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Shields Are Useless

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"If I were to pick up this cowering-plate, I would have to put down my second sword," a Scotsman thinks. "And surely this is madness."

Shields. Big pieces of wood, animal hide, and/or metal that protect at least one half of your body against attack. Pretty useful in battle, you might think. And indeed some characters will gratefully sigh that Luckily, My Shield Will Protect Me. Others, however, are not so sure. This trope applies whenever shields are shown to have a negligible effect in combat, or are treated as an unnecessary encumberance.

The use of a shield in combination with one's choice of spear, sword, axe, etc. been enduringly popular throughout the history of hand-to-hand fighting because it works, especially if you haven't got a lot of armor and also need to protect against arrows or thrown projectiles. Just because it's practical doesn't necessarily mean it's entertaining, though. Storytellers prefer to give a Hero a more flashy or exotic fighting style, often a two-handed weapon such as a BFS, and sometimes even two swords at once. According to The Law of Diminishing Defensive Effort, this means he's either tough enough or skilled enough that he doesn't need a shield. Even if a hero begins the fight scene with a shield and uses it to block some hits—something often required in a Sword and Sandal epic where shields are just too iconic of the period not to include—he'll take minor damage to the shield as an excuse to throw it away, and then he won't go looking for a new one. Furthermore, discarding a perfectly good shield before charging a villain can be a sign of reckless bravery or determination to fight seriously, getting rid of the protective but encumbering object in order to move more quickly and strike powerful, two-handed blows.

In the hands of the Red Shirt Army or a villain's mooks, shields are little more than a part of their costume. They will rarely form a proper shield wall or use proper guard technique, often letting it hang limp at their side or swinging it behind them each time they strike a blow with their weapon. They may or may not be smart enough to try a Shield Bash. Their shields also seem to be made of cheap crap, since a major character's Absurdly Sharp Blade can cut through them like wet tissue paper, and they'll disintegrate if you give them a strong kick.

The fact that fiction doesn't quite know what to do with shields may have to do with there being fewer historical sources (especially European ones) describing how to use them, and the fact that they weren't included in the classical fencing tradition which inspired Hollywood Flynning. There are other problems too. Matt Easton (Schola Gladiatoria) notes that it's more difficult to train actors to use a weapon and shield at the same time compared to just a weapon, and that large shields have an annoying tendency to block line of sight while a fight is being filmed. Furthermore, decades or even centuries of The Coconut Effect have gotten audiences to consider the crossing of blades to be the most exciting aspect of a sword fight, and the fact that shield fighting reduces the frequency of blade-on-blade contact risks making it look confusing or boring to them. For these reasons, it may be tempting to portray shields as useless so that the main characters (and by extension, their actors) have an in-universe justification not to use them.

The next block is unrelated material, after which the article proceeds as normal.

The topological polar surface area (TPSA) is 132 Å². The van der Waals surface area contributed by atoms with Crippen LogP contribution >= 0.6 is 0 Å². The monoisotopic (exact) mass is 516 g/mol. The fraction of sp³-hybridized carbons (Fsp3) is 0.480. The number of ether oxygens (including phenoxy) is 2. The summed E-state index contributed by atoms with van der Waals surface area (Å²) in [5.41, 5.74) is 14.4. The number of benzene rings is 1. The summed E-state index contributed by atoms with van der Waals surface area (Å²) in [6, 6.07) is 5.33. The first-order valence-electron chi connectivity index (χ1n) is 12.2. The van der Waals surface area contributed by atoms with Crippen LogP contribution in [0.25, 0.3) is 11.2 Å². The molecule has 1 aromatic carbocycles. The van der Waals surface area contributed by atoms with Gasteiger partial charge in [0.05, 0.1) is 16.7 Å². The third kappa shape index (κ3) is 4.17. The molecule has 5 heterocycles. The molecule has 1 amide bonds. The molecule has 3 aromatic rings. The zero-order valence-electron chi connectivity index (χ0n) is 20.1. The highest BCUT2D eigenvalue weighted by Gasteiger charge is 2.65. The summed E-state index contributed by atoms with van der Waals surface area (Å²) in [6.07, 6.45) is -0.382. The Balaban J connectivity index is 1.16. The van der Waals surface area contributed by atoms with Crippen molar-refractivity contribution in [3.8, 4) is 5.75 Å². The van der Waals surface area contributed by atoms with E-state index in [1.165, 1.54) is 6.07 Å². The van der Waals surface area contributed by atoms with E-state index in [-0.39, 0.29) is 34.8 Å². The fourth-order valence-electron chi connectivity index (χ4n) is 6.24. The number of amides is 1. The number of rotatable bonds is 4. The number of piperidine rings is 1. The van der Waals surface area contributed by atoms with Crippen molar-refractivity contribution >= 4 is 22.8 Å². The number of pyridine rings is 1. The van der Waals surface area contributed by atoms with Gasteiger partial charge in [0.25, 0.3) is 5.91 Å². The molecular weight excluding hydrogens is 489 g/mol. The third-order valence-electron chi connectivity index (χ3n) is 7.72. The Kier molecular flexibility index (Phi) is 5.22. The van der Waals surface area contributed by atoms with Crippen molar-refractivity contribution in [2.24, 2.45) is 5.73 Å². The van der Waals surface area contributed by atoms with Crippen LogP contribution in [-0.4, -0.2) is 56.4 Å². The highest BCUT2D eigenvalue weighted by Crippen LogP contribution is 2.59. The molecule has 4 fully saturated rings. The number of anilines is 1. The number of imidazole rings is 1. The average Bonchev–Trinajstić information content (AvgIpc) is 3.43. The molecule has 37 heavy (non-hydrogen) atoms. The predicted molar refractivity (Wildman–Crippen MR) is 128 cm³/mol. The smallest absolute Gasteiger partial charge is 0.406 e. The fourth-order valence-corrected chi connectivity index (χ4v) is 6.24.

To be fair, in most fantasy or fantastic settings, a shield is indeed of a much more limited use than in real life, pretty much for the same reason shields are not widely used in warfare in real life today: lots of dangers that are too fast, accurate, or powerful to deflect them with a hand-held piece of something hard. Be it a sniper (with a bow or rifle, no matter), a mage who can just unleash fire, cold and lightning (wish you could buy a rubber-coated shield, perhaps?), or the massive impact from a dragon's tail or a giant's club, dangers of truly heroic scale would take much more than a shield to defend against.

Closely related to Armor Is Useless and Helmets Are Hardly Heroic. Not to be confused with Deflector Shields. Contrast Luckily, My Shield Will Protect Me, Barrier Warrior. Compare and contrast Throwing Your Shield Always Works — it shows there's something you can do with them, but rather relies on the belief that there's no particular use in holding onto it.


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    Anime & Manga 
  • Berserk: Samson is one of the few characters to use a shield. As soon as he blocks with it instead of parrying with his weapon, a single slash from Guts' sword went through it, Samson's helmet, and his entire head.